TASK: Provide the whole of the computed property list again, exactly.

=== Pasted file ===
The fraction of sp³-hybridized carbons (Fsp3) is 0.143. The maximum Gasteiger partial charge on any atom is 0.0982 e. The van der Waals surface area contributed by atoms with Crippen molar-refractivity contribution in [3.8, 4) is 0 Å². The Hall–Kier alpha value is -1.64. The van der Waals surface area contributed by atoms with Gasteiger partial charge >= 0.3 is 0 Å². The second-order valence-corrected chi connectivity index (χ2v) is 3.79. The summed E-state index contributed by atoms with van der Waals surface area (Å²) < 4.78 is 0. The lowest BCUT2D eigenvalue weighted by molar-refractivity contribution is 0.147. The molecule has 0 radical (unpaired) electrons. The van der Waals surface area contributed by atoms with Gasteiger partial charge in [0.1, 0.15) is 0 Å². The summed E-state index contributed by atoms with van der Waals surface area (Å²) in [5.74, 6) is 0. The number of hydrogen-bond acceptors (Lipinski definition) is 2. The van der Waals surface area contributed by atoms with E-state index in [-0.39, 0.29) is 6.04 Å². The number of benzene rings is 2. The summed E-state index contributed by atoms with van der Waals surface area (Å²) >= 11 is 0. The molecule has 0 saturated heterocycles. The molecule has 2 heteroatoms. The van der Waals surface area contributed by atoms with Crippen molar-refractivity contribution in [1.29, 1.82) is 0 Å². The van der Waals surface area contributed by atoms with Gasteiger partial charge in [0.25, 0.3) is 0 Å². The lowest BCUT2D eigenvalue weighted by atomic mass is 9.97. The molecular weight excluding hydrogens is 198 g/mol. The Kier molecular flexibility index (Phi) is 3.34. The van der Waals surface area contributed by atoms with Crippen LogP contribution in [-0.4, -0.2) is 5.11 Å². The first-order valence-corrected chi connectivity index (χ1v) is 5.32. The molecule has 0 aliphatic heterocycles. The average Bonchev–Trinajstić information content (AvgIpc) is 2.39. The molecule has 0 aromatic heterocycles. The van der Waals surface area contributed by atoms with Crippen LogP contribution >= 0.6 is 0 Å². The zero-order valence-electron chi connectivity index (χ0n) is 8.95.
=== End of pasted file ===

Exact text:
The fraction of sp³-hybridized carbons (Fsp3) is 0.143. The maximum Gasteiger partial charge on any atom is 0.0982 e. The van der Waals surface area contributed by atoms with Crippen molar-refractivity contribution in [3.8, 4) is 0 Å². The Hall–Kier alpha value is -1.64. The van der Waals surface area contributed by atoms with Gasteiger partial charge >= 0.3 is 0 Å². The second-order valence-corrected chi connectivity index (χ2v) is 3.79. The summed E-state index contributed by atoms with van der Waals surface area (Å²) < 4.78 is 0. The lowest BCUT2D eigenvalue weighted by molar-refractivity contribution is 0.147. The molecule has 0 radical (unpaired) electrons. The van der Waals surface area contributed by atoms with Gasteiger partial charge in [0.1, 0.15) is 0 Å². The summed E-state index contributed by atoms with van der Waals surface area (Å²) in [5.74, 6) is 0. The number of hydrogen-bond acceptors (Lipinski definition) is 2. The van der Waals surface area contributed by atoms with E-state index in [-0.39, 0.29) is 6.04 Å². The number of benzene rings is 2. The summed E-state index contributed by atoms with van der Waals surface area (Å²) >= 11 is 0. The molecule has 0 saturated heterocycles. The molecule has 2 heteroatoms. The van der Waals surface area contributed by atoms with Crippen molar-refractivity contribution in [1.29, 1.82) is 0 Å². The van der Waals surface area contributed by atoms with Gasteiger partial charge in [0.25, 0.3) is 0 Å². The lowest BCUT2D eigenvalue weighted by atomic mass is 9.97. The molecular weight excluding hydrogens is 198 g/mol. The Kier molecular flexibility index (Phi) is 3.34. The van der Waals surface area contributed by atoms with Crippen LogP contribution in [-0.4, -0.2) is 5.11 Å². The first-order valence-corrected chi connectivity index (χ1v) is 5.32. The molecule has 0 aliphatic heterocycles. The average Bonchev–Trinajstić information content (AvgIpc) is 2.39. The molecule has 0 aromatic heterocycles. The van der Waals surface area contributed by atoms with Crippen LogP contribution >= 0.6 is 0 Å². The zero-order valence-electron chi connectivity index (χ0n) is 8.95.